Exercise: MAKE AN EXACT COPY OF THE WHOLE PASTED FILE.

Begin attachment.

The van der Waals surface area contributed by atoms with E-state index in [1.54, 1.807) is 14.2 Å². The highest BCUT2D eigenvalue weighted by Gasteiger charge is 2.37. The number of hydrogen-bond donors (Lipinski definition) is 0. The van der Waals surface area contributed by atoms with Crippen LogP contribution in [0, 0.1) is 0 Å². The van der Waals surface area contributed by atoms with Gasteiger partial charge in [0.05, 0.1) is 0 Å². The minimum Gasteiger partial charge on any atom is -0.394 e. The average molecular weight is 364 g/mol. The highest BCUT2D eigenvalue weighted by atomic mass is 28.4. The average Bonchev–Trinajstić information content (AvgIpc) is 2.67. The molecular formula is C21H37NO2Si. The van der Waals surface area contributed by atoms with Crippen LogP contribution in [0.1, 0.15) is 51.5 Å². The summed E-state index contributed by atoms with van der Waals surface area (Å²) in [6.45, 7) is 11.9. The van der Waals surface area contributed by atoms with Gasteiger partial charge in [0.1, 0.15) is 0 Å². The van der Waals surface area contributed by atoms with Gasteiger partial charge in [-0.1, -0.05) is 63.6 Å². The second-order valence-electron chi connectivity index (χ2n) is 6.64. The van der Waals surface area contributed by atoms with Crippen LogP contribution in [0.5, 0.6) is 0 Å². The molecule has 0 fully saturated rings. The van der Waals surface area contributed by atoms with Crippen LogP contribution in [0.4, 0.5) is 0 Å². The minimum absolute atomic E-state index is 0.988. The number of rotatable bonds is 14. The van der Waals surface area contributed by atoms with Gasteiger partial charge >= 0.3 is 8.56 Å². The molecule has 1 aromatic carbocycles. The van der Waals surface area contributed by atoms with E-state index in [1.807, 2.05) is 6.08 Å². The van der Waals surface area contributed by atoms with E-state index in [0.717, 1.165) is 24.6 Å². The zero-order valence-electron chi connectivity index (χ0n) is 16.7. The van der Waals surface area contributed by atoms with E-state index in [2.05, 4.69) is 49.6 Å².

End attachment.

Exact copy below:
The van der Waals surface area contributed by atoms with E-state index in [1.54, 1.807) is 14.2 Å². The highest BCUT2D eigenvalue weighted by Gasteiger charge is 2.37. The number of hydrogen-bond donors (Lipinski definition) is 0. The van der Waals surface area contributed by atoms with Crippen LogP contribution in [0, 0.1) is 0 Å². The van der Waals surface area contributed by atoms with Gasteiger partial charge in [0.05, 0.1) is 0 Å². The minimum Gasteiger partial charge on any atom is -0.394 e. The average molecular weight is 364 g/mol. The highest BCUT2D eigenvalue weighted by atomic mass is 28.4. The average Bonchev–Trinajstić information content (AvgIpc) is 2.67. The molecular formula is C21H37NO2Si. The van der Waals surface area contributed by atoms with Crippen LogP contribution in [0.1, 0.15) is 51.5 Å². The summed E-state index contributed by atoms with van der Waals surface area (Å²) in [6.45, 7) is 11.9. The van der Waals surface area contributed by atoms with Gasteiger partial charge in [0.1, 0.15) is 0 Å². The van der Waals surface area contributed by atoms with Gasteiger partial charge in [-0.1, -0.05) is 63.6 Å². The second-order valence-electron chi connectivity index (χ2n) is 6.64. The van der Waals surface area contributed by atoms with Crippen LogP contribution in [0.5, 0.6) is 0 Å². The molecule has 0 fully saturated rings. The van der Waals surface area contributed by atoms with Crippen LogP contribution in [0.4, 0.5) is 0 Å². The minimum absolute atomic E-state index is 0.988. The number of rotatable bonds is 14. The van der Waals surface area contributed by atoms with Gasteiger partial charge >= 0.3 is 8.56 Å². The molecule has 1 aromatic carbocycles. The van der Waals surface area contributed by atoms with E-state index in [1.807, 2.05) is 6.08 Å². The van der Waals surface area contributed by atoms with E-state index in [0.717, 1.165) is 24.6 Å². The zero-order valence-electron chi connectivity index (χ0n) is 16.7. The van der Waals surface area contributed by atoms with E-state index in [2.05, 4.69) is 49.6 Å².